We stood in a meadow somewhere in Northern Israel, a middle-aged American man and two young women. We smiled at each other and exchanged pleasantries in Hebrew and English, in Hebrish. The sun burned overhead, aggressively oblivious. All morning I'd been going hard on Shviel Yisrael, the challenging and beautiful Israel National Trail, and my feet were sore from scrambling on ragged, volcanic rocks. Trailside kotzim had slashed my shins with their scimitars and razor rhizomes. The sweat-streaked Israelis, seven weeks out of Eilat through the Negev Desert and Judean Hills, hefted huge backpacks – bigger than mine.
How's the trail ahead? I asked. The women paused – minds executing a host of judgments based on culture, history and personal values. And one said, Ein ba'aya, no problem. It is good, sure, the other one elaborated.
Then they walked toward my rocks and thorns, in the general direction of Syria, and I trudged up a hill that grew ridiculously steep and twisting, in the general direction of Jerusalem. And so it went during my several weeks on Shviel Yisrael. Always, I was told, the torturous trail ahead is sweet and smooth. Soon enough, I joined in the lying – no, not lying, let's call it an attitude adjustment. Yes, I'd tell fellow hikers, the trail is pretty easy today. Take heart, my friends, you'll be there before you know it. Ein ba'aya.
These exchanges, recalled with great fondness, came to mind the other day as I read in The New York Times that Israelis are no longer concerned about forging a two-state peace agreement with the Palestinians. It's not such a big deal, after all. They've "moved on" to other problems and pursuits, this according to an opinion piece by a veteran correspondent who has been stationed in Israel for many years and knows the country far better than this humble hiker. He came to his conclusion at a kick-out-the-jams wedding that seemed to announce a brash, new Israel unbound by the insoluble problems of past generations.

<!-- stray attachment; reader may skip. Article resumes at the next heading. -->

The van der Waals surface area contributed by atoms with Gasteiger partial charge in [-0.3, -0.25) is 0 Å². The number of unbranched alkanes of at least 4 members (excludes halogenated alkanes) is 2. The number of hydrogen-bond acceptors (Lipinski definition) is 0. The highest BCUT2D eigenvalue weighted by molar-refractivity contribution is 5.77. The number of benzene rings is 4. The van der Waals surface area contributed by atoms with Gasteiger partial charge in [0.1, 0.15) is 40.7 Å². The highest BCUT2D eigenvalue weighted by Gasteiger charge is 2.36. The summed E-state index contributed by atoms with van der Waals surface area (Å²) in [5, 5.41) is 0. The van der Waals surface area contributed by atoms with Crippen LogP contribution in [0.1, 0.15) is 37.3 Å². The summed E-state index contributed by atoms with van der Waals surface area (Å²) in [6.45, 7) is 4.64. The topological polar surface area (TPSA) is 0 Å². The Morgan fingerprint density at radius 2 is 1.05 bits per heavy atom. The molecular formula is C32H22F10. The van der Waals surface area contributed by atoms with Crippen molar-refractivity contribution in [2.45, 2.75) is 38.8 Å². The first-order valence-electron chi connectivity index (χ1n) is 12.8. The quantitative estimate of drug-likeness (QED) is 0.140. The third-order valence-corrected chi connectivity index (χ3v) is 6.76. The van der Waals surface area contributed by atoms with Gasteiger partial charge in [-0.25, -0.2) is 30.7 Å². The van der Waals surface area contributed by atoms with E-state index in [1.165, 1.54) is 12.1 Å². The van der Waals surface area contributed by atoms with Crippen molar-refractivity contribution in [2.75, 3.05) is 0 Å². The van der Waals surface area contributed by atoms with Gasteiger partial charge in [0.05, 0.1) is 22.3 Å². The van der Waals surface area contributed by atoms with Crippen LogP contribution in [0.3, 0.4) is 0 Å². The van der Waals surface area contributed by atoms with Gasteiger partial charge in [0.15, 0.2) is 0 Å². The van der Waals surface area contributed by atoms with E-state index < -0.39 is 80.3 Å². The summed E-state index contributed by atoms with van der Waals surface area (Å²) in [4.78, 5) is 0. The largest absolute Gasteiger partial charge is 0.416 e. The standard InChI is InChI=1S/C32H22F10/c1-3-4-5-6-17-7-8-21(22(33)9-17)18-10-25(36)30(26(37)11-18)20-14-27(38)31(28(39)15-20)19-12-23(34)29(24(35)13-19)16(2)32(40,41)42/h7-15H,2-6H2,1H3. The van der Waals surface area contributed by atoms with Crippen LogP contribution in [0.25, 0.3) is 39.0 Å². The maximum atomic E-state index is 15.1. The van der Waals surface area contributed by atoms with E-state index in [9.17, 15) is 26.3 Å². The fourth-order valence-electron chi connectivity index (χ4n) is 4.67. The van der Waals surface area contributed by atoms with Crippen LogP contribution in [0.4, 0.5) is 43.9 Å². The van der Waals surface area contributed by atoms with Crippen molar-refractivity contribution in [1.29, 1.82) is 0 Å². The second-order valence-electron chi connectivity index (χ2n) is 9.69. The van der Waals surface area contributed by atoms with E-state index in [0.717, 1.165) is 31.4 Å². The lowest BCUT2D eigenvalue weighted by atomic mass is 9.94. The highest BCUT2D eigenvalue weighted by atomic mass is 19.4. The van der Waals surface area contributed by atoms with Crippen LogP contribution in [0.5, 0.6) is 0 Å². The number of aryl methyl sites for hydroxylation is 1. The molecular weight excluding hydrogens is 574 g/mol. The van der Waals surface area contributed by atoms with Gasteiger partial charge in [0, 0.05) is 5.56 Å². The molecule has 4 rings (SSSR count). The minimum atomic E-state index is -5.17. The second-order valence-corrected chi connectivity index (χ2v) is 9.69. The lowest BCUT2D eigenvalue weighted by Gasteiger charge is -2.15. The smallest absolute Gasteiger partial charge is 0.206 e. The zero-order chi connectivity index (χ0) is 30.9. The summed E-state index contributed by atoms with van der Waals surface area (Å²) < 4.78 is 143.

Maybe so. Or maybe Israelis are standing in a meadow telling the world and each other, Ein ba'aya, the trail ahead is sweet and smooth, flowing with milk and honey and high-tech gadgetry, with good times only getting better. As if coming out of a bad relationship or difficult life transition, they proclaim themselves "over" the Palestinians and "moving on" from Gaza's roiling threat and the ongoing occupation/military supervision of the West Bank.
It is the kind of optimism that can only grow from pessimism. In polls, Israelis persistently declare that peace with the Palestinians is hopeless because the other side simply doesn't want to deal. Doesn't want to make tough choices. Palestinian attitudes are a near mirror: the Israelis are intractable, won't budge, and so it's hopeless to even try.
The insane Cold War concept of MAD (Mutually Assured Destruction) prevented nuclear war. The 21st century version of MAD (Mutually Asserted Distrust), perfected in the Middle East, prevents peace. Good luck to Secretary of State John Kerry, intent on fostering negotiations which the relevant parties don't think can possibly come to anything!
Israelis, of course, are a tough-skinned lot. Yes, they may have chosen strategic delusion over mass despair when it comes to the Palestinians, and they may be practicing a Jedi mind trick (there's nothing to see here, go about your business) regarding the key issue threatening their identity as a compassionate people in a free Jewish state, but they aren't in a global state of denial. They like to chew over other stuff going wrong.
While hiking last year on Shviel Yisrael – a route bisecting quaint villages, kibbutzim and cities sprouting construction cranes – I asked people to rank their country's problems. To my surprise, the ultra-Orthodox Jews known as the Hasidim topped the list. They're on welfare and don't have to serve in the military, folks complained. They have too many children, too much political influence! Next up, people worried about the growing, restive population of Israeli Arabs. Then the "social justice" issues: economic inequality, high cost of living, lack of affordable housing. And the water rates, they're killing us! Last on the list, again to my surprise, came Iran's drive to develop a nuclear bomb that could obliterate the nation. (Today, the civil war in Syria would probably crack the list, near the back.)
Only if pressed would Israelis discuss, ever so warily, the Palestinian conflict. Decades of anguish over the situation and what, they asked, has it gotten us? Endless debate, Intifadas and suicide bombings, rising anti-Semitism. The Separation Barrier. A unilateral withdrawal from Gaza met with rockets for a thank-you card. And when peace was almost there at Camp David, Arafat blinked. That was the last, best chance. So enough already.
Yes, Israelis appear to have moved on, perhaps decisively – but not because the Palestinian conflict doesn't matter anymore. It's just that sometimes in life all you can do is keep moving.
We stood in a sunbaked meadow in Northern Israel. We smiled at each other, dripping sweat. The young women tolerated my bad Hebrew and asked if I carried enough water. I thanked them for their concern and praised their epic journey across the land. Ein ba'aya, they said, no problem. The torturous trail ahead is sweet and smooth. You can make it, yes you can.